Tuesday evening the timer on my phone went off and my hubby and I took our places in front of the TV to watch “The Book of Manning”.
The timer was set because the Manning family seems like distant kin. Archie Manning is a Mississippi legend. I was born in that state, and I have a husband who played at Tennessee when Archie was at Ole Miss (yep, “Archie Who”) so I didn’t want to miss the ESPN documentary.
I have loved the SEC since the love of my life signed to play at The University of Tennessee in 1966 when he was a high school senior, and as we watched the footage of that notable football game from the fall of 1969, it seemed like yesterday.
Tennessee’s team was 7-0 going into that game, but Ole Miss got fired up by a comment made by Steve Kiner and Archie showed out; leading his team to a big win.At that time, Steve Kiner was an All-American linebacker who went on to play in the NFL. He can claim many outstanding accomplishments, but he is often remembered for his comments to the press before this particular game.
By that time Archie Manning had made such a name for himself that the reporter felt no last name was needed when he asked Steve what he thought about Archie. Steve needed a last name so he asked, “Archie Who?”
The Mississippi fans are glad he asked and most of the Tennessee fans have forgiven him for providing the spark that fired up Ole Miss’s team.
Archie, the football phenomenon married Olivia, the homecoming queen, and the documentary proceeded to cover the accomplishments of their children.
I enjoyed learning Cooper Manning’s story. I had heard he was a gifted receiver who, because of back problems, had to quit playing. Tuesday night I learned that his condition sidelined him at Ole Miss and ended the possibility that he and his younger brother, Peyton, would be team mates again as they were for one year in high school.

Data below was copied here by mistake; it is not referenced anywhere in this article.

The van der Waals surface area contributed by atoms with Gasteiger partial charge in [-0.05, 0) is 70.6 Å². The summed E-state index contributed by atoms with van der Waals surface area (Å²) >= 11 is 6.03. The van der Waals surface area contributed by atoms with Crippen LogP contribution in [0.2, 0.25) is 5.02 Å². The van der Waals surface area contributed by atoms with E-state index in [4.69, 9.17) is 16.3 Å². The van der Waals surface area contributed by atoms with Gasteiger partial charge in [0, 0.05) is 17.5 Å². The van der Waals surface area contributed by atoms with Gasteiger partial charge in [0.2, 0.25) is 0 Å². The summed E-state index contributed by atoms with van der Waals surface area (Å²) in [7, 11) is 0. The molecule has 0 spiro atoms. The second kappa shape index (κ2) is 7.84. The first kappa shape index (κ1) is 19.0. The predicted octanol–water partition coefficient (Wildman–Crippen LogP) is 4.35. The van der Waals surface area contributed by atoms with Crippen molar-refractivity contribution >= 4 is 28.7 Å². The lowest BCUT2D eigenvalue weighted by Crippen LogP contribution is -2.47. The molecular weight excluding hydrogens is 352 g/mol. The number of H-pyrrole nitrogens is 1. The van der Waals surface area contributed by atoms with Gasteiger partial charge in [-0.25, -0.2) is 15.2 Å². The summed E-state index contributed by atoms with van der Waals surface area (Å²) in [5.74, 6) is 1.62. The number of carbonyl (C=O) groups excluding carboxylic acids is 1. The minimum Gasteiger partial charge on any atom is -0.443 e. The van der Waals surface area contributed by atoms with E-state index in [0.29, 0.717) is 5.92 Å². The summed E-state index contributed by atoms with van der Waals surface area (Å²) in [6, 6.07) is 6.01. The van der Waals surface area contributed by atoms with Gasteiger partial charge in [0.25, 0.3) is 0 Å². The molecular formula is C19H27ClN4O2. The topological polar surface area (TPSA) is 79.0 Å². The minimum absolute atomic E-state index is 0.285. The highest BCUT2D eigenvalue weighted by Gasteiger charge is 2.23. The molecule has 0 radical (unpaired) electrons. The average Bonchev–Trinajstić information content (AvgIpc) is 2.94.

Surgery corrected the problem, but the recovery required the kind of determination his family is known for, and with their help he recovered. His life took a turn away from a career of his own to supporting his brothers.
The documentary moved on to Peyton Manning.
When Peyton signed to play for Tennessee, it was always exciting to see him take the field. He was always a class act and made watching games more fun for my resident coach.We were sorry he didn’t win the Heisman Trophy, but that thing has been the kiss of death for too many winners, and he’s doing just fine without it.
The youngest Manning, Eli, has a story that brings his family back into the good graces of the people of Mississippi and pits brother against brother as stellar quarterbacks in the NFL.
One thing that struck me was Peyton’s comment about Archie, “He’s more than my dad. He’s my friend.”
Eli said, “I want to show my daughter the kind of love my dad showed me.”
Archie Manning’s own father took his life the summer before Archie’s senior year in college. To overcome that kind of loss took courage and faith and made him a stronger dad for his own sons.
In her journal Mother wrote,”Trials refine our character. They bring us a new and deeper wisdom and help us discern truth from falsehood. They give us the discipline to do what we know is right. Above all, these things (trials) help us realize life is a gift from God to be cherished; not a right to be taken for granted.”
“The Book of Manning” provided insight into the lives of good people living productive lives while overcoming obstacles and, through it all, loving each other.